Wavefunction has a great post on this subject. Here's the link: http://wavefunction.fieldofscience.com/2011/02/difference-between-chemistry-and.html
Here’s a particularly fine passage of his on the subject:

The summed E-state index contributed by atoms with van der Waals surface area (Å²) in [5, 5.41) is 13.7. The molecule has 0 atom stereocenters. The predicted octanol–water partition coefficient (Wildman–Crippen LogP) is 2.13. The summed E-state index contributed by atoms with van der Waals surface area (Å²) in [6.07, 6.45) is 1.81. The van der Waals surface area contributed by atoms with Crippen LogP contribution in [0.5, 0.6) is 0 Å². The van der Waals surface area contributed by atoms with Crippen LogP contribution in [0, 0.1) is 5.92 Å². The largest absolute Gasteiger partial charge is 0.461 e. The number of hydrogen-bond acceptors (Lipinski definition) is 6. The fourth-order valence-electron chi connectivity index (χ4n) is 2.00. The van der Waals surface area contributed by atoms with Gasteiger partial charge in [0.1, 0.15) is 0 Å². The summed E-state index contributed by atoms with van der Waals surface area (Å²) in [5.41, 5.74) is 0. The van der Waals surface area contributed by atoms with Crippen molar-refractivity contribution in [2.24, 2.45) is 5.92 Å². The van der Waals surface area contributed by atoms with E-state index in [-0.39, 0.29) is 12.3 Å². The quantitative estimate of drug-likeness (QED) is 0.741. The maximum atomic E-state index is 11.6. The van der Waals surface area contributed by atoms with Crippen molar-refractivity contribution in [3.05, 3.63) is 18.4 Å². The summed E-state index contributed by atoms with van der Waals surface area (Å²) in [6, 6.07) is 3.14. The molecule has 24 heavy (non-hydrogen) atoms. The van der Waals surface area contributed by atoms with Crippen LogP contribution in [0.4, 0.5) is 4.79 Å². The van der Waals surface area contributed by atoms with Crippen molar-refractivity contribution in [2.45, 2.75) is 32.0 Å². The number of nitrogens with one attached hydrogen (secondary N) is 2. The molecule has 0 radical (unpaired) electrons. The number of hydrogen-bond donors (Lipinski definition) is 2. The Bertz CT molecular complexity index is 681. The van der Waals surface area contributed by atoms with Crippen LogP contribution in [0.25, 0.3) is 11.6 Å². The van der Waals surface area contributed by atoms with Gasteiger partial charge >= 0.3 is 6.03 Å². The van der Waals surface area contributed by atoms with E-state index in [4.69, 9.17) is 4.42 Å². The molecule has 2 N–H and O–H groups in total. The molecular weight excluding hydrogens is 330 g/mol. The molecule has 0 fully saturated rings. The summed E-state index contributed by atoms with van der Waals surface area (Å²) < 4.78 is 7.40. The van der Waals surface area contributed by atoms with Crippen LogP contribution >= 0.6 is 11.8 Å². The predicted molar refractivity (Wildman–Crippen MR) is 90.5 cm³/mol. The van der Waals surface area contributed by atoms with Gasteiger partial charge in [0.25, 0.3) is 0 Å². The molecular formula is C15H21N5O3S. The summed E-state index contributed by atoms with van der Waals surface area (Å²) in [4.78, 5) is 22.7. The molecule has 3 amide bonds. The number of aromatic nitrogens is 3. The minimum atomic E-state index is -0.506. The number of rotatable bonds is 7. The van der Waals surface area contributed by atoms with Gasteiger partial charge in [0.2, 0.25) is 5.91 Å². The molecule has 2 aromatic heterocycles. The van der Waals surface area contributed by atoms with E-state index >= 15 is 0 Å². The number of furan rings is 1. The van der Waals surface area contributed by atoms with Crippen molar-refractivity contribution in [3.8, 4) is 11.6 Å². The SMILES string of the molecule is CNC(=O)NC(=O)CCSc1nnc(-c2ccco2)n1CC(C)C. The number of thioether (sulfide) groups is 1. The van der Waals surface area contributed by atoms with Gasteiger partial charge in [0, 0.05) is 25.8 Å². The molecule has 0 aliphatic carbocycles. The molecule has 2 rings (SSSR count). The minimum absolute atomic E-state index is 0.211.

“An example more familiar to chemists which is stated by Hoffmann also vividly illustrates the problem with reducing chemistry to physics. Consider the carbonyl functional group, a workhorse of chemistry. The most important reaction that this group undergoes is nucleophilic addition. How does physics explain this process? By essentially pitching electrostatics. Physics will tell us that the carbonyl carbon has a partial positive charge and the oxygen has a partial negative one, thus attracting nucleophiles to the carbon. But a chemist would find this simple explanation deeply unsatisfying. There is much complexity associated with addition to carbonyls which goes beyond merely electrostatic attraction. There’s the angle of attack of the nucleophile- the well-known Burgi-Dunitz trajectory- which maximizes orbital overlap. There’s coordination of positively charged counterions with the oxygen which can dictate the stereochemistry. There’s also the size of groups on the attacking nucleophile which can sharply tip the distribution of products through steric effects. Then there’s the gradation of reactivity of various nucleophiles based on their size and charge. And finally, there’s the all-pervasive solvent which can drastically change product ratios and stereochemistry through solvation effects.